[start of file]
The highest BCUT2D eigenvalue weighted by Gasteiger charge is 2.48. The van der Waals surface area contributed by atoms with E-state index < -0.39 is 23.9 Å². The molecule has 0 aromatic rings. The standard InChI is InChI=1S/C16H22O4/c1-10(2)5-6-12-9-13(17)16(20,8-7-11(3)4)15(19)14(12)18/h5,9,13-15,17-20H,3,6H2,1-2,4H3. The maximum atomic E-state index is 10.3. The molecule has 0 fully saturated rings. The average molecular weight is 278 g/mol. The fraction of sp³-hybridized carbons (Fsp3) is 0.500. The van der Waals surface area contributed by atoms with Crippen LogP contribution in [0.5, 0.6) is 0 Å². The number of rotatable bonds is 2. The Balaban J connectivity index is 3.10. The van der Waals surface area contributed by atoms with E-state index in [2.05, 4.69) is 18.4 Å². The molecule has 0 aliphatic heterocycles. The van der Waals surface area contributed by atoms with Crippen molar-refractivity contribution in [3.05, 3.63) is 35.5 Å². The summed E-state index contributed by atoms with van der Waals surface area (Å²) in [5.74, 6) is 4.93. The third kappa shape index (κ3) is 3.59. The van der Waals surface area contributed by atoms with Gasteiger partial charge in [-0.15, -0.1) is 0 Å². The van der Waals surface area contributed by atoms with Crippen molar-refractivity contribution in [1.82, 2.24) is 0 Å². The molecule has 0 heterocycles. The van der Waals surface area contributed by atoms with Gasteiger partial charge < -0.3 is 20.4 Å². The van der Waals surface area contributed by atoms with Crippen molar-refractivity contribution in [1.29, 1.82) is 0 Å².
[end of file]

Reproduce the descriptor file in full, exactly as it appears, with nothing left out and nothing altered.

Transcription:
The highest BCUT2D eigenvalue weighted by Gasteiger charge is 2.48. The van der Waals surface area contributed by atoms with E-state index < -0.39 is 23.9 Å². The molecule has 0 aromatic rings. The standard InChI is InChI=1S/C16H22O4/c1-10(2)5-6-12-9-13(17)16(20,8-7-11(3)4)15(19)14(12)18/h5,9,13-15,17-20H,3,6H2,1-2,4H3. The maximum atomic E-state index is 10.3. The molecule has 0 fully saturated rings. The average molecular weight is 278 g/mol. The fraction of sp³-hybridized carbons (Fsp3) is 0.500. The van der Waals surface area contributed by atoms with Crippen LogP contribution in [0.5, 0.6) is 0 Å². The number of rotatable bonds is 2. The Balaban J connectivity index is 3.10. The van der Waals surface area contributed by atoms with E-state index in [2.05, 4.69) is 18.4 Å². The molecule has 0 aliphatic heterocycles. The van der Waals surface area contributed by atoms with Crippen molar-refractivity contribution in [3.05, 3.63) is 35.5 Å². The summed E-state index contributed by atoms with van der Waals surface area (Å²) in [5.74, 6) is 4.93. The third kappa shape index (κ3) is 3.59. The van der Waals surface area contributed by atoms with Gasteiger partial charge in [-0.15, -0.1) is 0 Å². The van der Waals surface area contributed by atoms with Crippen molar-refractivity contribution in [1.82, 2.24) is 0 Å². The molecule has 0 heterocycles. The van der Waals surface area contributed by atoms with Gasteiger partial charge < -0.3 is 20.4 Å². The van der Waals surface area contributed by atoms with Crippen molar-refractivity contribution in [1.29, 1.82) is 0 Å².